My conversation with House Speaker Nancy Pelosi (D-Calif.) at the Birmingham Civil Rights Institute on March 7 in Birmingham, Ala., was quick. It was on the sidelines of the Faith and Politics Institute’s annual civil rights pilgrimage and just moments after historian Jon Meacham delivered a powerful speech about the “soul of America” at the historic 16th Street Baptist Church.

Pelosi talked about the historical connection between the congressional delegation that she led to Ghana, the “Door of No Return” for slaves bound for America and the tragic history that awaited those who survived the Middle Passage. She talked about what she had seen at the Legacy Museum and the National Memorial for Peace and Justice in Montgomery, Ala. But it was Pelosi’s response to my last question — Is a Democrat going to win the White House? — that stuck with me.

“I thought our Democrat would win last time. A Democrat has to win this time,” Pelosi said emphatically. “Our great country is resilient and great, and it could survive even one term of somebody like Donald Trump. Two terms and what he could do to the courts, to the system of law and order in our country, to the air our children and grandchildren breathe is almost irreparable with a second term.”

That same evening, more than 700 miles south at Trump’s private club Mar-a-Lago, a party was underway for his son’s girlfriend that exposed another reason that a second term poses a danger to the nation. As the New York Times reported, in the week since that lavish party, “the presidential estate in Florida has become something of a coronavirus hot zone. A growing number of Mar-a-Lago guests from last weekend have said they are infected or put themselves into quarantine.”

From a health standpoint, it is worrying that the president has come into contact with so many people in the past two weeks who have tested positive for the coronavirus. From the prism of leadership, the president and his administration have been an absolute failure. The buck never, ever stops with this president.

Trump’s March 11 address from the Oval Office, sloppily shepherded by his son-in-law, was meant to calm a jittery nation and markets. Instead, his ad libs and errors led to a market meltdown in real time. The address was also heavy on xenophobia and blame-deflection, as Trump tried to ignore his days of playing down a crisis, despite Italy’s efforts to put its 60 million residents under nationwide lockdown.

By Friday afternoon in the Rose Garden, Trump was commanding the nation’s attention again to declare a national emergency. Great. But then he oversold a coronavirus testing effort being devised by an entity owned by the parent company of Google. The president also failed to model the behavior public health experts are pleading with the rest of us to observe while refusing to acknowledge that he might need to be tested for the virus. The next day, Trump revealed that he indeed had gotten tested and the White House announced that his test came back negative. Considering his daily lies, color me unconvinced. And then there was the chaos at airports across the nation Saturday night as the president’s ban on flights from Europe went into effect.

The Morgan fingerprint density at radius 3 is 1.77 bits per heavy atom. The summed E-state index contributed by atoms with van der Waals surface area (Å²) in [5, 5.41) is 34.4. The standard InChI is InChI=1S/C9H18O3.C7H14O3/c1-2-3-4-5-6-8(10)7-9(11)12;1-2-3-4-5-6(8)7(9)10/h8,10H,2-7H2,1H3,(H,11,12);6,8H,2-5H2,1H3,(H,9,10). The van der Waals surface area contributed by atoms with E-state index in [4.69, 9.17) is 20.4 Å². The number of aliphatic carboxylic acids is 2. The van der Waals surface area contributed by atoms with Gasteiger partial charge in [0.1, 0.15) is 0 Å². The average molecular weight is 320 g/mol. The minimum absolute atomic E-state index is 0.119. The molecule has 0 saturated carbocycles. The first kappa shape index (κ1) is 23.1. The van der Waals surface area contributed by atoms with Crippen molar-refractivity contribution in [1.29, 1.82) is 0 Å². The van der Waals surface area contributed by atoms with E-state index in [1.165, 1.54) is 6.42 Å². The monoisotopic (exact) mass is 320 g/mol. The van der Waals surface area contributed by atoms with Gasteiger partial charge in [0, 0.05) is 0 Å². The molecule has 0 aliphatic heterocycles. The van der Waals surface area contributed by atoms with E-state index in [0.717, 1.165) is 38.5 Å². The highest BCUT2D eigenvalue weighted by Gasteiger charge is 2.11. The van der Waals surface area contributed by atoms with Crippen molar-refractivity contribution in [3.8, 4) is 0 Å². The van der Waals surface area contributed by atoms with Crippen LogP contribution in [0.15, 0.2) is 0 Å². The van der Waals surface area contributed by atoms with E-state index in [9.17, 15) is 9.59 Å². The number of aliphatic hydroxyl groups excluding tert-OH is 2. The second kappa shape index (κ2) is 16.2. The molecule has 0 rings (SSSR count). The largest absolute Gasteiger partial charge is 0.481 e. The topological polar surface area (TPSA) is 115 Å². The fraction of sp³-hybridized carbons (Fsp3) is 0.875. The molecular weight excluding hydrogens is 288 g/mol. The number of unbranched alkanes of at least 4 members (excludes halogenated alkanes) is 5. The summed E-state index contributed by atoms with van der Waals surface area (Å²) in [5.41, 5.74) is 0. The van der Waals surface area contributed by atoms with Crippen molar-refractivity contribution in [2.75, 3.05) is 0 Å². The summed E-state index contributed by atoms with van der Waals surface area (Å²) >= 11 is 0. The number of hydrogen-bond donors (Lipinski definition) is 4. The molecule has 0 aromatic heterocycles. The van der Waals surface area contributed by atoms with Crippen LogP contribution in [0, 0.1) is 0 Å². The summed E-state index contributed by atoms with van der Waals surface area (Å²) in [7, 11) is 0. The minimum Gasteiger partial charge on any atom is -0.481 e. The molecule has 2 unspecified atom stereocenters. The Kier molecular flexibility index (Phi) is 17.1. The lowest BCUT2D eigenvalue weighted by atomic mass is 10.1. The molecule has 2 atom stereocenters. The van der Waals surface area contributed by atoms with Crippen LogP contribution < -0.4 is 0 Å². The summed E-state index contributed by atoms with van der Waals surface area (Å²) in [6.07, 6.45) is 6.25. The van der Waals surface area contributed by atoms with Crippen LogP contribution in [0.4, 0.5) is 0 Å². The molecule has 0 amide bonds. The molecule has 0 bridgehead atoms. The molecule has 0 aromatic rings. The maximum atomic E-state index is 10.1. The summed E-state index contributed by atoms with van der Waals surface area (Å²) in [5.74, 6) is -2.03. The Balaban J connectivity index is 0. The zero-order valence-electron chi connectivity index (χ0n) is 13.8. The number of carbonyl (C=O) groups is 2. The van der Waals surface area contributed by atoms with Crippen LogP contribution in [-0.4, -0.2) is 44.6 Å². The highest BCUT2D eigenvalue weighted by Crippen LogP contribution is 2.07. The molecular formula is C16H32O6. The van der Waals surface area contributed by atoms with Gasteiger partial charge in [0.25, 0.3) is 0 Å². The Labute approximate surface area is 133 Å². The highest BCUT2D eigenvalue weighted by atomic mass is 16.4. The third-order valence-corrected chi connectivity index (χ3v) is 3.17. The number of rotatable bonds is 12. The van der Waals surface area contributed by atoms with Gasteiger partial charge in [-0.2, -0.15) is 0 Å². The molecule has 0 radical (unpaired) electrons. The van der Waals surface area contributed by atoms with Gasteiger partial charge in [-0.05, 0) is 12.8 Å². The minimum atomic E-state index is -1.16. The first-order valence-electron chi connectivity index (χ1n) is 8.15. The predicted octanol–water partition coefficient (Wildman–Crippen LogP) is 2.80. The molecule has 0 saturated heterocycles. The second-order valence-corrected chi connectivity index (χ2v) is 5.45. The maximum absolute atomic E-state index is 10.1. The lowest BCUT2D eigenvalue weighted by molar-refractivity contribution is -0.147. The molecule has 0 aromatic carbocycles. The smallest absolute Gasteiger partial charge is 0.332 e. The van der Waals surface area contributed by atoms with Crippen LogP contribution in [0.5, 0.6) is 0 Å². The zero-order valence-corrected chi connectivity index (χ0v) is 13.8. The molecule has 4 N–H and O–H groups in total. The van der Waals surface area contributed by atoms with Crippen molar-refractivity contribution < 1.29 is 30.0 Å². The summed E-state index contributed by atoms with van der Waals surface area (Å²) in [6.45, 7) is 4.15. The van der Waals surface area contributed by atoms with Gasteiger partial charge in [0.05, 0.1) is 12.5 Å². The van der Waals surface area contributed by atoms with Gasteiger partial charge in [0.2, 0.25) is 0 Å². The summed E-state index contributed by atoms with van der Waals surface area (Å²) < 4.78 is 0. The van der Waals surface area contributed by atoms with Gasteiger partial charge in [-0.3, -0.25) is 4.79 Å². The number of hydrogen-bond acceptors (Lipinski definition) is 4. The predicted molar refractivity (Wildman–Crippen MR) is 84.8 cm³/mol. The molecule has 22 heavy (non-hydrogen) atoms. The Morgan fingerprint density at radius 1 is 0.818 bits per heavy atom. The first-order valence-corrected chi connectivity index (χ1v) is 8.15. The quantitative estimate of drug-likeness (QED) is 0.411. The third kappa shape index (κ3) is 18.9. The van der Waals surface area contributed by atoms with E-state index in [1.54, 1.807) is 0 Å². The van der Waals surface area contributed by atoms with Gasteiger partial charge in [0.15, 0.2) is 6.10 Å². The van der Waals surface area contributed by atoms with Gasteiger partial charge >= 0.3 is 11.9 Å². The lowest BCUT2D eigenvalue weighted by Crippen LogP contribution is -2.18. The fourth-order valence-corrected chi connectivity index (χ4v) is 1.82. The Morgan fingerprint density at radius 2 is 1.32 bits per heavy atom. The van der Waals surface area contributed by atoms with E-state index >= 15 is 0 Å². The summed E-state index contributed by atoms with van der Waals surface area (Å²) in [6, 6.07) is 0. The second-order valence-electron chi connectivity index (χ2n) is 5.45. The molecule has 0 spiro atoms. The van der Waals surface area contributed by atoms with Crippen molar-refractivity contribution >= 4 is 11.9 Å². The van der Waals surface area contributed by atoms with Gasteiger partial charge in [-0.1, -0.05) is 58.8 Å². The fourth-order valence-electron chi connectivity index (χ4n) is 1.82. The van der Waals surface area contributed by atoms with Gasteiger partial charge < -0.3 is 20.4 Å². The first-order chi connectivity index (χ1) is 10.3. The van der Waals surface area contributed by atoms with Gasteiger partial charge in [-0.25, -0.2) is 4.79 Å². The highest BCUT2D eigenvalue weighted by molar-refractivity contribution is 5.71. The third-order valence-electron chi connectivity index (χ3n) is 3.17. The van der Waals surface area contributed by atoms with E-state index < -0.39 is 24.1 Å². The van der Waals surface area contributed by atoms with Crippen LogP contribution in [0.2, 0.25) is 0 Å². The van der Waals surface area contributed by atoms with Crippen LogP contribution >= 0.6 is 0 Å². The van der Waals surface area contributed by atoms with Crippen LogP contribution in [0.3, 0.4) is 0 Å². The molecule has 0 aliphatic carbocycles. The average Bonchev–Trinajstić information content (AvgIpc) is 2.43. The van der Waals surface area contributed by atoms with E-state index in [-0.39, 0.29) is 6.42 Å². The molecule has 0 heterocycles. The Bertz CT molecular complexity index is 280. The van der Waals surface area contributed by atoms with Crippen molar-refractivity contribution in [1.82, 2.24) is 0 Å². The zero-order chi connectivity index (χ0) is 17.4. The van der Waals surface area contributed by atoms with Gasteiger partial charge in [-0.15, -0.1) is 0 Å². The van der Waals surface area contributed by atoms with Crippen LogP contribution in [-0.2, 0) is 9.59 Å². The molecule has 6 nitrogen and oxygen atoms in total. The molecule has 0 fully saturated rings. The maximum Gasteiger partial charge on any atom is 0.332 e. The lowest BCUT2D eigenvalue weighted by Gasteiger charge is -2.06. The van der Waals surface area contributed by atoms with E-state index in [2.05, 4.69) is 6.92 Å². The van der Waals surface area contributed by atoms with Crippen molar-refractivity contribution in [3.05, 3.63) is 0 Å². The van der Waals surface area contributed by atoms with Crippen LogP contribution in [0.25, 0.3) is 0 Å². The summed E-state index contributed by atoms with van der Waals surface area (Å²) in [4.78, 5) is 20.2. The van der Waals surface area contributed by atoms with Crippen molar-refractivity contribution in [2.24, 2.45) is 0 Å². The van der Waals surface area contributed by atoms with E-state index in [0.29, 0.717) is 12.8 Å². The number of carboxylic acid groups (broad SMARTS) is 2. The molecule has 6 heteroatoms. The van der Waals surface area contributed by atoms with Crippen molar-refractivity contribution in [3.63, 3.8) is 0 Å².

Still, nothing was more shocking for the future of this country than the president’s response to questions from Kristen Welker of NBC News and Yamiche Alcindor of “PBS NewsHour.” Welker wanted to know whether Trump took responsibility for the lag in testing for the coronavirus. “No, I don’t take responsibility at all,” the president said. Later, Alcindor followed up with a question about his decision to disband the White House pandemic office. “What responsibility do you take [for] that?” Alcindor asked. After declaring the query “nasty,” Trump went on to say, “And when you say ‘me,’ I didn’t do it.” When Alcindor reminded him that it is his administration, the president said, “I could ask perhaps — my administration — but I could ask Tony [Fauci] about that because I don’t know anything about it. I mean, you say — you say we did that. I don’t know anything about it.”

Ever since Harry S. Truman put a sign on his desk that read “the buck stops here,” presidents have embraced the mantra as a responsibility that comes with the job. Not Trump. When things go wrong, he rarely knows anything. More often than not, he blames his predecessor, Barack Obama. But it is in these moments that the American people most want to hear their president acknowledge mistakes, express sympathy for those harmed by his errors and demonstrate empathy for the aggrieved.

Leading our nation requires selflessness. It demands putting one’s personal interests far behind the national interest. It means striving to be a reflection of our better selves and projecting the moral authority that comes from doing all of these things. To varying degrees, these are the characteristics of Trump’s 44 predecessors that helped to make the United States a superpower. Unfortunately, Trump has shown time and again how void he is of any of them.

This is why, as Pelosi told me, a Democrat “has to win this time.” The election is about more than defeating Trump. It’s about saving the nation at home and restoring the hopeful idea of America abroad.

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